A proposal to build serviced cabins for tourism in pristine parts of the Gardens of Stone State Conservation Area near Lithgow risks damage to its internationally renowned pagoda landscapes and will set a dangerous precedent. A lease notice, on exhibition till May 31, indicates that cabins by Wild Bush Luxury are to be located along ridgelines to “best leverage the aspect and vantage points.”

If the cabins are approved, three outstanding pagoda landscapes would suffer visual blight, pristine Carne Creek would be polluted, and native flora and fauna harmed. This new threat to internationally significant pagoda landscapes flags the need for greater protection for this reserve, and for national parks generally.

A globally rare and internationally significant landscape 

“The three cabin locations identified in the lease notice are among globally rare and internationally significant rocky pagoda landscapes. The importance of these landscapes is not just recognised by scientists. The independent Planning Assessment Commission, the NSW Department of Planning and Infrastructure and the Office of Environment and Heritage agreed with the science and determined that the pagoda landscapes should be granted “the highest possible level of protection[i], said Keith Muir, spokesperson for the Gardens of Stone Alliance of environment groups*.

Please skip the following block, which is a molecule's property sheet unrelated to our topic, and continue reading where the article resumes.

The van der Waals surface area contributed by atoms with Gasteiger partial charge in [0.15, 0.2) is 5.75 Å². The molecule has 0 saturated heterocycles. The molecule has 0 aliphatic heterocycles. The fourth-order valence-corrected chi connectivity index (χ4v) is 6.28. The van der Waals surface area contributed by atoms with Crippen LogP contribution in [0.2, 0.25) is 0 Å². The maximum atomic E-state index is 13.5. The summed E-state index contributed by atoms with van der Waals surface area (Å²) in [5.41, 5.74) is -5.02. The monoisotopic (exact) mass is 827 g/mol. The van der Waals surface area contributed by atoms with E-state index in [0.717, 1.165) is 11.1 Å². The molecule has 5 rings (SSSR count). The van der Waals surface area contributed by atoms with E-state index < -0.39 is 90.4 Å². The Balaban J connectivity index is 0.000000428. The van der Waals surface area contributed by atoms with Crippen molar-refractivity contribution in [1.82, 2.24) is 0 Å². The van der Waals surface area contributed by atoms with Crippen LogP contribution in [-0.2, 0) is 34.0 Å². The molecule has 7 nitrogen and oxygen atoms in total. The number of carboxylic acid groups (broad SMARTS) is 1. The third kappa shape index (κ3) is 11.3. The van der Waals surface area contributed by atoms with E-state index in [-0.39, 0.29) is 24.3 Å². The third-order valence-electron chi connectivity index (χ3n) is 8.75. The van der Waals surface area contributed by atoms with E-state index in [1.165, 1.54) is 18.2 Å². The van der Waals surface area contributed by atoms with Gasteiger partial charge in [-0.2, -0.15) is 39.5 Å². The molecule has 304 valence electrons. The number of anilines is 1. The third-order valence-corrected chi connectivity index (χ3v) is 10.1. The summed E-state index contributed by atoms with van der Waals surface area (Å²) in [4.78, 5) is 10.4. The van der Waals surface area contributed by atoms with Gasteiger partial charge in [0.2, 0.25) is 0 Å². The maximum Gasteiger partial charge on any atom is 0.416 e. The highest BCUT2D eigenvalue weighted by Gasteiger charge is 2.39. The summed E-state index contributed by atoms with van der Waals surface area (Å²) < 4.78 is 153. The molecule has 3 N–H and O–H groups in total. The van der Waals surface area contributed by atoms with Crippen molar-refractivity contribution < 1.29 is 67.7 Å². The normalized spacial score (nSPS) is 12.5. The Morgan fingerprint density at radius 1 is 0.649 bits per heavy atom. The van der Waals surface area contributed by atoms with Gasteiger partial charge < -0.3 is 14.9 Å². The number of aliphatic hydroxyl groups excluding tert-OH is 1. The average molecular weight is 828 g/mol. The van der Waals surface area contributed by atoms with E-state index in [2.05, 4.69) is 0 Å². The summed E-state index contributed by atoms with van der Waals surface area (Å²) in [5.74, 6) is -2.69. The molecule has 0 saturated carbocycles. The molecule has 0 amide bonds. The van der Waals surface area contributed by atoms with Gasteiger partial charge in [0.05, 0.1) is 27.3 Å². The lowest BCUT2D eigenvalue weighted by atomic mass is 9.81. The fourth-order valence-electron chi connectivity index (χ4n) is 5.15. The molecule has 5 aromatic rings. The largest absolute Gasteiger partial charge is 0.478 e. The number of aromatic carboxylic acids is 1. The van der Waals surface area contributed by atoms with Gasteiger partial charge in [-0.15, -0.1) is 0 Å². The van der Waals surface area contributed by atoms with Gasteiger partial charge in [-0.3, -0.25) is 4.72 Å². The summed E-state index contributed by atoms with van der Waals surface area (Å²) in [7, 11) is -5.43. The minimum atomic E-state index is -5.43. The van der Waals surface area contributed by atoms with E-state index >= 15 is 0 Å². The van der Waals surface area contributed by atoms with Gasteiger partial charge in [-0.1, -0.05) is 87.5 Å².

“Two government determinations underpinned by science and related to the land now reserved are relevant to the Wild Bush Lux plans: 

  • That pagoda landscapes deserve protection at the highest possible level; and 
  • That the global level of conservation significance applies to the whole pagoda landscape. 

“To retain NSW Labor’s conservation credentials, Environment Minister Sharpe has to refuse the lease for commercial accommodation in the Gardens of Stone,” Mr Muir said. 

“If the NSW Minister for Environment, the Hon Penny Sharpe, overturns the collective determinations of its independent decision makers, government departments and scientists regarding the need to protect iconic pagoda landscapes at the highest possible level, then a very damaging precedent is established,” Mr Muir said.

 He said “The precedent of serviced accommodation among pagodas in the Gardens of Stone will enable similar developments in landscapes of global conservation significance within national parks, such as virgin coastal headlands, mountain tops or rocky cliff lines. Nowhere will be safe. This is exactly what some in the tourism industry want; to pick the eyes out of our national parks for their next development opportunity. 

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[i] PAC, December 2012, Review Coalpac Consolidation Project, p76; 

Department of Planning and Infrastructure’s Coalpac Consolidation Project Director-General’s Environmental Assessment Report, June 2013, p36; and 

NSW Planning Assessment Commission Determination Report, 17 October 2014, Invincible Colliery (07_012 Mod 4) and Cullen Valley Mine (200-5-2003 Mod 2) Expansion Modifications, p9.

*The Gardens of Stone Alliance consists of Wilderness Australia, Blue Mountains Conservation Society, Lithgow Environment Group, National Parks Association of NSW, Bushwalking NSW and the Nature Conservation Council of NSW.

Cartoon of cabins in a pagoda landscape by Ned Toons
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